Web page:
Big Picture Learning: Connections, Consistency & Care
No one ever trains you to be a Principal during a Pandemic.
During “normal” times at school, you spend every waking moment trying to build a community of academic inquiry through exploration and exposure. You nurture relationships, celebrate success and support people through hardships. A quick visit to a classroom, a high-five in a hallway or an intense conversation in your office; it’s how you interact with students and with staff in your community. The third side of the equilateral triangle of a school community is our families. Our families trust us with their most precious commodities, their children. So our connections to them must be strong and deep. As a New York City Community School, with our partner Children’s Aid, we aim to provide holistic support to families that focuses on academic achievement, enrichment, legal aid, financial support and access to healthcare. As the Principal of a Community School, it is vital to know the needs of your families deeply in order to support them and their children. It is not an easy job, but it’s what you do everyday when you are in the brick and mortar of a school building.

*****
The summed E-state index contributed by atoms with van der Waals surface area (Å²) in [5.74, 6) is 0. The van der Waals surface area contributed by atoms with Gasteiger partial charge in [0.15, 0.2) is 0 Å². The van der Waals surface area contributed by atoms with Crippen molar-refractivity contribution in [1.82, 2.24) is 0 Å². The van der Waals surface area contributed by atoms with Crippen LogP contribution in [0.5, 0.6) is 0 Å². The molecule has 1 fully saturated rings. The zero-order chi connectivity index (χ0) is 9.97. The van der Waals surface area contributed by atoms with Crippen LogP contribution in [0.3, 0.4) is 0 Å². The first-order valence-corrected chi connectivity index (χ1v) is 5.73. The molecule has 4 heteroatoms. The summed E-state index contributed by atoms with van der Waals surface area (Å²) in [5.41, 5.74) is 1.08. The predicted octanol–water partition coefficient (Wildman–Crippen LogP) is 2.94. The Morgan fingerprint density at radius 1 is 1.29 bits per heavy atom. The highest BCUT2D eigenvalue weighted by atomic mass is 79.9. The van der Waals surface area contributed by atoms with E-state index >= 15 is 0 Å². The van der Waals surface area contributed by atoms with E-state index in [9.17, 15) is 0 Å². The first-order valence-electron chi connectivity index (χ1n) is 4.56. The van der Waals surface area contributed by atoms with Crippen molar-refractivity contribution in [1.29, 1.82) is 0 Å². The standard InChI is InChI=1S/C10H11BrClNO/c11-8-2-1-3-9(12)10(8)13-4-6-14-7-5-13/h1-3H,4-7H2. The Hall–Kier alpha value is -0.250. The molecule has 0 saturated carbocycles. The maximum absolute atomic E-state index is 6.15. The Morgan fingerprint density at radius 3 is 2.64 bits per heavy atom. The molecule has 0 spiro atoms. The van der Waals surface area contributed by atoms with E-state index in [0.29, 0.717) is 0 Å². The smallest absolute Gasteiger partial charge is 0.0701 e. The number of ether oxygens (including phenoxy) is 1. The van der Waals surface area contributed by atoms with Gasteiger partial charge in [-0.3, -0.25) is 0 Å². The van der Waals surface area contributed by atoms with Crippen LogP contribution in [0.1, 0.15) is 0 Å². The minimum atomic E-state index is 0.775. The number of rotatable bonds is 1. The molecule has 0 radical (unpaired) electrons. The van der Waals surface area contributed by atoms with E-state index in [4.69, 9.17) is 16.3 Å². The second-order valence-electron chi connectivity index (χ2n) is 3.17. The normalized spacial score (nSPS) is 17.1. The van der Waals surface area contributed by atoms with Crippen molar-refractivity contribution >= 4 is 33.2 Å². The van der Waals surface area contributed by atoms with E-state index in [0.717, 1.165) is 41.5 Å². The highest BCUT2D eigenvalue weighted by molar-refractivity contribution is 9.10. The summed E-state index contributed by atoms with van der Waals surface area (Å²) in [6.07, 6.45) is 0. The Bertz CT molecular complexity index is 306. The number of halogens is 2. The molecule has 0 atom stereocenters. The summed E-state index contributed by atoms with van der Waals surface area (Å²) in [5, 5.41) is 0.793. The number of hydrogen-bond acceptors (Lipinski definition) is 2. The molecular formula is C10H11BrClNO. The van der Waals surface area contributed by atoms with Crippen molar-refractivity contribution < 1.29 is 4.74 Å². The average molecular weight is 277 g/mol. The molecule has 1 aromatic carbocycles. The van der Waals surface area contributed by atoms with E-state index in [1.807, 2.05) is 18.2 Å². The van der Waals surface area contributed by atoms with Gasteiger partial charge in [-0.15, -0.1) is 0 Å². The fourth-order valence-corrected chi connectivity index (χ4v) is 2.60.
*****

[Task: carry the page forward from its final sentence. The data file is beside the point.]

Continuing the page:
On March 15th we got the word: our school would move to “Remote Learning” for the next month with the very real possibility of not returning for the remainder of the school year. Fannie Lou Hamer Freedom High School is located in the poorest urban Congressional District in the United States. I have been an administrator there for the past nine years and the Principal for six of those years. Leading a school in The Bronx has its challenges. High poverty has an impact on housing, healthcare, food security, and missed academic instruction. We have created systems and partnerships that address some of these issues; however, dealing with a pandemic in NYC would be a challenge unlike any we have ever faced.